Computation in the brain is distributed across large populations. Individual neurons are noisy and receive limited information but, by acting collectively, neural populations perform a wide variety of complex computations. In this talk I will discuss two approaches to understanding these collective computations. First, I will introduce a method to identify and decode unknown variables encoded in the activity of neural populations. While the number of neurons in a population may be large, if the population encodes a low-dimensional variable there will be low-dimensional structure in the collective activity, and the method aims to find and parameterize this low-dimensional structure. In the rodent head direction (HD) system, the method reveals a nonlinear ring manifold and allows encoded head direction and the tuning curves of single cells to be recovered with high accuracy and without prior knowledge of what neurons were encoding. When applied to sleep, it provides mechanistic insight into the circuit construction of the ring manifold and, during nREM sleep, reveals a new dynamical regime possibly linked to memory consolidation in the brain. I will then address the problem of understanding genuinely high-dimensional computations in the brain, where low-dimensional structure does not exist. Modern work studying distributed algorithms on large sparse networks may provide a compelling approach to neural computation, and I will use insights from recent work on error correction to construct a novel architecture for high-capacity neural memory. Unlike previous models, which yield either weak (linear) increases in capacity with network size or exhibit poor robustness to noise, this network is able to store a number of states exponential in network size while preserving noise robustness, thus resolving a long-standing theoretical question.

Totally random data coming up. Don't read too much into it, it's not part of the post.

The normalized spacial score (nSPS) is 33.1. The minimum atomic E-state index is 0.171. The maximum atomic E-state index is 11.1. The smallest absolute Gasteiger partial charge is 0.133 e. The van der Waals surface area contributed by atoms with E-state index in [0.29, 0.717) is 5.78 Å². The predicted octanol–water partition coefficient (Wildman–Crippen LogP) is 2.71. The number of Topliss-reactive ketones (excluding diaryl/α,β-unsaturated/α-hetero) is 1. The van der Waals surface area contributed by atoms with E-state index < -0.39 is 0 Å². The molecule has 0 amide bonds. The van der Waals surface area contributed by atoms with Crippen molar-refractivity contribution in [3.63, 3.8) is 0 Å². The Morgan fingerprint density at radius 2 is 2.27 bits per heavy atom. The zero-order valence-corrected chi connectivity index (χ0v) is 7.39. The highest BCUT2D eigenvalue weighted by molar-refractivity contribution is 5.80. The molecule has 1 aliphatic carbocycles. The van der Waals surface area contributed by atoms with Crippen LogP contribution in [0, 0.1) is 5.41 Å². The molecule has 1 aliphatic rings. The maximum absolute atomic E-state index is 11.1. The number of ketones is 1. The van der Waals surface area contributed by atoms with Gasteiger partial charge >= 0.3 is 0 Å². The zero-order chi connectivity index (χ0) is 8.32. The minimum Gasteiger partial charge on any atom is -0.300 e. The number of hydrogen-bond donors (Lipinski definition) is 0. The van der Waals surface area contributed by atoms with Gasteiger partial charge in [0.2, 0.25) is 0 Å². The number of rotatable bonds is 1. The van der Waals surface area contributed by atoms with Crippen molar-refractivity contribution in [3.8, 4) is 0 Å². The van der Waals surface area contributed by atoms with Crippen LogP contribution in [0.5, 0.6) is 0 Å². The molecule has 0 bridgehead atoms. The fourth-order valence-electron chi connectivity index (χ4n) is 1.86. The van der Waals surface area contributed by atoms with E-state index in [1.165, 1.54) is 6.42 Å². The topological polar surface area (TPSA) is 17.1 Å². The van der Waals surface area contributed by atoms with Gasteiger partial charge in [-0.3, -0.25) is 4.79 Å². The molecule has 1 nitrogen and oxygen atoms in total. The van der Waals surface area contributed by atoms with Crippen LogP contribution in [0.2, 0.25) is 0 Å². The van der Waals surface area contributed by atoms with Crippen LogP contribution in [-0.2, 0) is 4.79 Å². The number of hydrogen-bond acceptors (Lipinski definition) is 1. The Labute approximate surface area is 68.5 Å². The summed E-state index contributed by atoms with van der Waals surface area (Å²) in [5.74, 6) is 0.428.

These results demonstrate new approaches for studying neural representations and computation across a variety of scales, both when low-dimensional structure is present and when computations are high-dimensional.
Rishidev Chaudhuri received an undergraduate degree in Physics from Amherst College, and a Ph.D. in Applied Mathematics from Yale University, supervised by Xiao-Jing Wang. He was subsequently a postdoctoral fellow at The University of Texas at Austin, working with Ila Fiete, and is currently a Research Fellow at the Simons Institute at UC Berkeley. His research interests are in theoretical frameworks for parallel, distributed neural computation; in the dynamics of large-scale networks in the brain; in tools for the analysis of simultaneously-recorded population data sets; and in the neural circuits underlying spatial navigation.